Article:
The Magna Electronics court did not look to factors or policy concerns, such as whether the patent owner was taking affirmative action to extend the patent term, and instead found that Patent B’’ qualified as an ODP reference simply because Patent B’’ expired prior to Patent A’’.

Therefore, it remains difficult to predict whether a court is going to consider that the patent owner is trying to extend patent term or whether a court will look only to the expiration dates of the patents in question.  Patent owners are cautioned to review patent portfolios with these issues in mind.

The Author

Aaron Reinhardt

Aaron Reinhardt is a registered patent attorney and a member of the Mechanical Patent Team in Womble Carlyle’s Intellectual Property Practice Group. Aaron has experience in the areas of printers, digital cameras and in the automotive industry. He earned his MS degree in Civil Engineering from the University of New Mexico, where he graduated summa cum laude.

For more information or to contact Aaron, please visit his Firm Profile Page.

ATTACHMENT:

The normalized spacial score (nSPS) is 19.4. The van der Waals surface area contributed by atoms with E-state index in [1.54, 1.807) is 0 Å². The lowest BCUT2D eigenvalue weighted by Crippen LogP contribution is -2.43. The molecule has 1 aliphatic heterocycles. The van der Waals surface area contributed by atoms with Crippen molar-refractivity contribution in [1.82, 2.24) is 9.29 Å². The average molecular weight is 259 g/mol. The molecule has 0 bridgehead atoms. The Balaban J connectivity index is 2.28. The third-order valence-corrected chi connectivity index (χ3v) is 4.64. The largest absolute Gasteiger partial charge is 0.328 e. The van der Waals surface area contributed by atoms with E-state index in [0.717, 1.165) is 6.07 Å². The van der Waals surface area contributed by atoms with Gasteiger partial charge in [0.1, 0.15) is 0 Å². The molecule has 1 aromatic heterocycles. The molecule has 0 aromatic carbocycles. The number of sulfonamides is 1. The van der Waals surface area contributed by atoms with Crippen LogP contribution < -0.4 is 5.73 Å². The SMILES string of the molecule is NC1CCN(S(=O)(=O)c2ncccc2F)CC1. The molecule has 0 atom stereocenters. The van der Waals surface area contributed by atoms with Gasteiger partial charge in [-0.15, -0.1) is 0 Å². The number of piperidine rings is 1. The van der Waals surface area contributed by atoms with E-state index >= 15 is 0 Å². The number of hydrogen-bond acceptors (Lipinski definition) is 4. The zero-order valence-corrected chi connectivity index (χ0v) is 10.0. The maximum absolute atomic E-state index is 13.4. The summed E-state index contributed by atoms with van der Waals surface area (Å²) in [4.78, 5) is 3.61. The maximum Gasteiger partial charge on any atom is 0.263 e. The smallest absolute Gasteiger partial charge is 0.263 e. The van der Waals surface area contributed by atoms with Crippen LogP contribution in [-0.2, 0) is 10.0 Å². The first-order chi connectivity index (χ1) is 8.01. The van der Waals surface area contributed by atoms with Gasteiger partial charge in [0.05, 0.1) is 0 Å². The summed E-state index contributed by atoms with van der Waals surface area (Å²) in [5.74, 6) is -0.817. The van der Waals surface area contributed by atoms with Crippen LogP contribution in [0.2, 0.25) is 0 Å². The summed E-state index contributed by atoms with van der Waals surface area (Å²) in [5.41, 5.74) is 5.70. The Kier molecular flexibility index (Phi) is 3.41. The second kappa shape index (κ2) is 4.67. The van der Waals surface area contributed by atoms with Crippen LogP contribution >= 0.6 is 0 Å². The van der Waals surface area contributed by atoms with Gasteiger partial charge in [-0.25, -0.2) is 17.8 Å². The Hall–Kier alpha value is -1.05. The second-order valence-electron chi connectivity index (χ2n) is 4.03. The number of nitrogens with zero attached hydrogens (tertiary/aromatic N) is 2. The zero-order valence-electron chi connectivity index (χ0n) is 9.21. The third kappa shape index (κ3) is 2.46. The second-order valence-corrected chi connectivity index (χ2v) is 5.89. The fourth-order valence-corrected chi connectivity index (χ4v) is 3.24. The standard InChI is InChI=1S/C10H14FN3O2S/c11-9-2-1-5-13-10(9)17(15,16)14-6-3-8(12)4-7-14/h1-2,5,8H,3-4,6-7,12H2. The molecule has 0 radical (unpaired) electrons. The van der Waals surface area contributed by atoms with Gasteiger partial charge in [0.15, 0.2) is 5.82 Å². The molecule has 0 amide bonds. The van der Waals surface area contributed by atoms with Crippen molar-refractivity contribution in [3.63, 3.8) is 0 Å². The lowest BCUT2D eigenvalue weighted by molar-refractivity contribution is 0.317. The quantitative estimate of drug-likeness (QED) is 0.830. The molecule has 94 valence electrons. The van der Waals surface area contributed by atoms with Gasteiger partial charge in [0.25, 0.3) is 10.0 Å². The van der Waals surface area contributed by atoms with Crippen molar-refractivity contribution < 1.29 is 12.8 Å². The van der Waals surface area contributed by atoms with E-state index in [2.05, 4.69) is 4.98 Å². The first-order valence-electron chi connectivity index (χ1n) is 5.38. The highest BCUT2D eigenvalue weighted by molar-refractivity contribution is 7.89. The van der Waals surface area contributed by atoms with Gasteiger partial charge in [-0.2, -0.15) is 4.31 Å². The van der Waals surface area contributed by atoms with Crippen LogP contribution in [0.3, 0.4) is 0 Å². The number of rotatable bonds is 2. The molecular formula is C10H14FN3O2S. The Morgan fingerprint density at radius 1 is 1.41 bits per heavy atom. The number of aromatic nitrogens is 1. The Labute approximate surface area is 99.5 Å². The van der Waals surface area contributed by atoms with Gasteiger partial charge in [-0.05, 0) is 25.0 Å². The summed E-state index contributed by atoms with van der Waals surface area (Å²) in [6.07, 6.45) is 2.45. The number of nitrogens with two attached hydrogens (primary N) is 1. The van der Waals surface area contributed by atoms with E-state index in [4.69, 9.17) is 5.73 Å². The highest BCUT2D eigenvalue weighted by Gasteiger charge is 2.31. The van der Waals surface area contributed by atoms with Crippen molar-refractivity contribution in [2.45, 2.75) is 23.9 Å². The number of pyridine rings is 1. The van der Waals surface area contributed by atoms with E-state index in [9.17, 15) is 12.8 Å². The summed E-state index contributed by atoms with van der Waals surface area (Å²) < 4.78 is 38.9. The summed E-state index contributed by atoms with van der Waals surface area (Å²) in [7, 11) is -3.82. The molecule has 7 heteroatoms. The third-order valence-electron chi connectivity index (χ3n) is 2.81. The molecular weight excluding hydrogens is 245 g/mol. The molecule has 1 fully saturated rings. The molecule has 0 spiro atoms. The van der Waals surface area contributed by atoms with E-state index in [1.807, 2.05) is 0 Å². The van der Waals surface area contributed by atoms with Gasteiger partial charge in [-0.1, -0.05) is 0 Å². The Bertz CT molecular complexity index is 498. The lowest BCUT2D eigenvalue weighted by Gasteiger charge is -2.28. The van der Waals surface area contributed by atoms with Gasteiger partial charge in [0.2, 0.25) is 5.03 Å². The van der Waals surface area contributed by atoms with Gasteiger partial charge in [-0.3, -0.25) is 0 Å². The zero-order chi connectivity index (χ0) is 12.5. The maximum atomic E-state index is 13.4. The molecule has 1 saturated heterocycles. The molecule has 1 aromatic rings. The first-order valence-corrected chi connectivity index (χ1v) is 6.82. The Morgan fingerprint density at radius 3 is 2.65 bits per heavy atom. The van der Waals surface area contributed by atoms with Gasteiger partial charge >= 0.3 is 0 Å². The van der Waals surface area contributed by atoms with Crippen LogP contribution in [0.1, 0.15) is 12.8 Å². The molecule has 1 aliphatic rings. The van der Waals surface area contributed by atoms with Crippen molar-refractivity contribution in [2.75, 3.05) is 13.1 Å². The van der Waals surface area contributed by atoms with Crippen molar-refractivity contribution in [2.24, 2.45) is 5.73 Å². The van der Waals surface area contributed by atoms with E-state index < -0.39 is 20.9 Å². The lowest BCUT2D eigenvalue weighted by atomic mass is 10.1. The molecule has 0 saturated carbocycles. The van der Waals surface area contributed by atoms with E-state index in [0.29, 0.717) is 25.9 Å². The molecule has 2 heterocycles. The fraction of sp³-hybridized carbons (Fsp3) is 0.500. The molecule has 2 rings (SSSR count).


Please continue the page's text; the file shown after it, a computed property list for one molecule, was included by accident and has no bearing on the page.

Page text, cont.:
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There are currently 1 Comment comments.

  1. Edward Heller July 21, 2017 6:01 pm

    One cannot truly get two patents on the same invention for more reasons that just extending term. There is only one royalty per invention, not one royalty per patent. Thus one cannot multiply the royalty by multiplying the patents.

    Furthermore, one cannot sell one patent on an invention to another and keep the second for himself. The reason for this is obvious, since there is only one royalty for an invention.

    Now, let it be told, the some members of the Federal Circuit do not know patent law very well. I will let the author be for the moment because he was mislead to some degree by the Federal Circuit.